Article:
What’s it all about?
Really? We need to discuss the plot of Romeo And Juliet? Okay, so Romeo and Juliet come from warring families. They stumble across each other at a party and fall helplessly in love; they’re teenagers, you remember what that’s like. Except the old in-fighting gets out of hand, people die and a plot to bring our young lovers together ends rather less well than it was meant to.
In this production, co-directed by Kenneth Branagh and Rob Ashford, we’re very definitely in “fair Verona”, in a nevertime setting that blends The Godfather and café culture with towering stone columns and swords.
Who’s in it?
The star here, arguably, is not Lily James’ exquisitely teenage Juliet – all cartwheels, wine-stealing and first love – or Richard Madden’s passion-fuelled Romeo, but Derek Jacobi’s Mercutio.
Eyebrows were raised when the stage veteran was cast as Romeo’s right hand man, but the effect it brilliant. All the youthful bravado and machismo is replaced by the sarcasm and wisdom of one who’s lived his life and talks with knowledge. While *SPOILER* Jacobi might not make it to the end of the show, his ease with Shakespeare and the joy with which he performs are probably worth the ticket price alone.
What should I look out for?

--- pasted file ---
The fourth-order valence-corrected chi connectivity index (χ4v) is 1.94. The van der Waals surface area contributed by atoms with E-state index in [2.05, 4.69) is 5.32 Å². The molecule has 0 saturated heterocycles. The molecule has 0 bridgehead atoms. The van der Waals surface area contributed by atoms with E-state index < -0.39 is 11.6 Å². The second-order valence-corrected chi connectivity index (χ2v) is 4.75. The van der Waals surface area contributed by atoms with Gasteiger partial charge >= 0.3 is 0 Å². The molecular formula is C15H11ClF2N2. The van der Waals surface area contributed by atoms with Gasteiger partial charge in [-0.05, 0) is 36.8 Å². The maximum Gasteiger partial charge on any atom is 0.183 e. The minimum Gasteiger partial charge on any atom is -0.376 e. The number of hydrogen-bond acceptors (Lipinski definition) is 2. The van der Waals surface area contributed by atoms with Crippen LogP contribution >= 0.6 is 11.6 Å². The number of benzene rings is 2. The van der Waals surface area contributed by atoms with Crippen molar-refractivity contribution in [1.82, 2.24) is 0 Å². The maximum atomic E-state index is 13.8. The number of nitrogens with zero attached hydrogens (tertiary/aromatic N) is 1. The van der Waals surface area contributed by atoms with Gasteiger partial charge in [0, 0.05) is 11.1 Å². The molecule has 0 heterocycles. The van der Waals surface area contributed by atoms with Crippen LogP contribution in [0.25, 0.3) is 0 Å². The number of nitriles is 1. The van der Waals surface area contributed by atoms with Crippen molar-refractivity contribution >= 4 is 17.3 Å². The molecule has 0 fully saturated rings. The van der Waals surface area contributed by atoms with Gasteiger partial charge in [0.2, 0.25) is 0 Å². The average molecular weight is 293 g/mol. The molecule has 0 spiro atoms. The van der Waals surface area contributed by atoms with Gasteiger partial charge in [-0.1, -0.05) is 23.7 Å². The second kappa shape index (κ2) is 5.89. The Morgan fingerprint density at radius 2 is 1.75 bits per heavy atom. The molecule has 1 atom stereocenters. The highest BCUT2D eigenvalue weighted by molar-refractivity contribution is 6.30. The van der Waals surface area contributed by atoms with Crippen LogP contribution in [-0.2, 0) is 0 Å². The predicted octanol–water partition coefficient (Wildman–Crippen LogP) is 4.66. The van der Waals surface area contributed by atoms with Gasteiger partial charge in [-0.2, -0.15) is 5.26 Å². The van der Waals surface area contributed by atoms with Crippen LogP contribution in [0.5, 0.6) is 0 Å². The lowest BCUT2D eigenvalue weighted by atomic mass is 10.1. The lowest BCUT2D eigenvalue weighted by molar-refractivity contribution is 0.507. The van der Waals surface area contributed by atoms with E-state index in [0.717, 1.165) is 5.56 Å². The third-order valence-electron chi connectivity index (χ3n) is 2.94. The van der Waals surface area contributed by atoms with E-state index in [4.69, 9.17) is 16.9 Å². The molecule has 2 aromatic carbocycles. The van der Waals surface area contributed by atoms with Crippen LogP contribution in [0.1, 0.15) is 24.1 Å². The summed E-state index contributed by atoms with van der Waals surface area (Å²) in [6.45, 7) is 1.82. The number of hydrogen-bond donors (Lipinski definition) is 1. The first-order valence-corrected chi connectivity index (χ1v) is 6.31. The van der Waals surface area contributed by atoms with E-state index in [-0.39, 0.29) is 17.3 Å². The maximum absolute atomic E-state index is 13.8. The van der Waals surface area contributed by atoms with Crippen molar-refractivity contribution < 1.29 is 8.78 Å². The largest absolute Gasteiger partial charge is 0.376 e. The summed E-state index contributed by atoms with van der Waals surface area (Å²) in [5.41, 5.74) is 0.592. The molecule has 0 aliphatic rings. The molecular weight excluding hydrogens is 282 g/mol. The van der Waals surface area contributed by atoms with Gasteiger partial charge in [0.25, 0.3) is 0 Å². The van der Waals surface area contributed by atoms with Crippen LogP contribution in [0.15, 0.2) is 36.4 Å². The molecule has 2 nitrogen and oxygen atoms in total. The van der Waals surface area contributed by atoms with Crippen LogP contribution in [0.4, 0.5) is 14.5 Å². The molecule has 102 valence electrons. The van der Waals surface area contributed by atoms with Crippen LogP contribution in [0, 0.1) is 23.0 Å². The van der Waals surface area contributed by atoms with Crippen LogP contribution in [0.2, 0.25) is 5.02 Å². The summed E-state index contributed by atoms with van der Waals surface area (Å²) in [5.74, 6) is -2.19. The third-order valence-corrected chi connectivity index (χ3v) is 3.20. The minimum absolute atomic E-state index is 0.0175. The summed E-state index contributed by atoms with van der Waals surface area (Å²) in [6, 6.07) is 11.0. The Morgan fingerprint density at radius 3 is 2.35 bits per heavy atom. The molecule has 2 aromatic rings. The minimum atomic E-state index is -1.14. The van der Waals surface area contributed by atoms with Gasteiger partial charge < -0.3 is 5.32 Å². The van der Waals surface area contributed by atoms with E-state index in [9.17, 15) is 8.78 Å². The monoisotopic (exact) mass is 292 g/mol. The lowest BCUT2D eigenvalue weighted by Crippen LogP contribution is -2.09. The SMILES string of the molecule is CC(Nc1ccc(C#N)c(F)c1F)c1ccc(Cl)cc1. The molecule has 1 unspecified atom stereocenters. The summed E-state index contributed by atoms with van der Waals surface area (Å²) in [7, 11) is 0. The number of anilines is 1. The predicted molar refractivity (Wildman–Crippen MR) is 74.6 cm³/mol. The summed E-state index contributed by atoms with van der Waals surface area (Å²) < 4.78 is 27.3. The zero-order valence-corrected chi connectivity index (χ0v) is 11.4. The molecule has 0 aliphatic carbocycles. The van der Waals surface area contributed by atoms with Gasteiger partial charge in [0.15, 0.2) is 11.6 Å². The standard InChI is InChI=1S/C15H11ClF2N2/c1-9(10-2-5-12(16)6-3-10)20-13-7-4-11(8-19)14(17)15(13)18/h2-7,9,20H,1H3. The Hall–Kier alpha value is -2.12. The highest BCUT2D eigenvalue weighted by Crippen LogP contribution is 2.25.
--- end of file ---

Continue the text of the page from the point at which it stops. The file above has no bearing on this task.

Jacobi dusting down his snake hips when the Capulet boys head off to the ball. In fact, the ball scene as a whole. Patrick Doyle’s dance beats and Ashford’s choreography is a treat that might put you in the mind of Eyes Wide Shut, but without the gratuitous nudity. And Tom Cruise.
In fact keep an ear out for Doyle’s score, which creeps into the back of many a scene lending a distinctly cinematic feel to proceedings. That’s no bad thing considering the production will be screened in cinemas on 7 July.
In a nutshell?
Derek Jacobi gives a bravura performance in Branagh’s intoxicatingly Italian Romeo And Juliet.
What’s being said on Twitter?
— Clarabelle (@clarabelleH) May 21, 2016
— Iain Willett (@scaffoldr) May 14, 2016
Will I like it?
This is a classy Romeo And Juliet; Shakespeare meets La Dolce Vita. With Christopher Oram’s design, frankly I felt out of place without a coffee in hand. It’s a treat, leaning toward the cinematic world Branagh’s been more accustomed to for years.
And while you might go to see Ken’s big screen Prince Charming and Cinderella turning on the romance again, you’ll leave talking about one of our great classical actors stealing the show with maybe one of the most unlikely, but undoubtedly most charming, performances of his career. Bravo Mr Jacobi.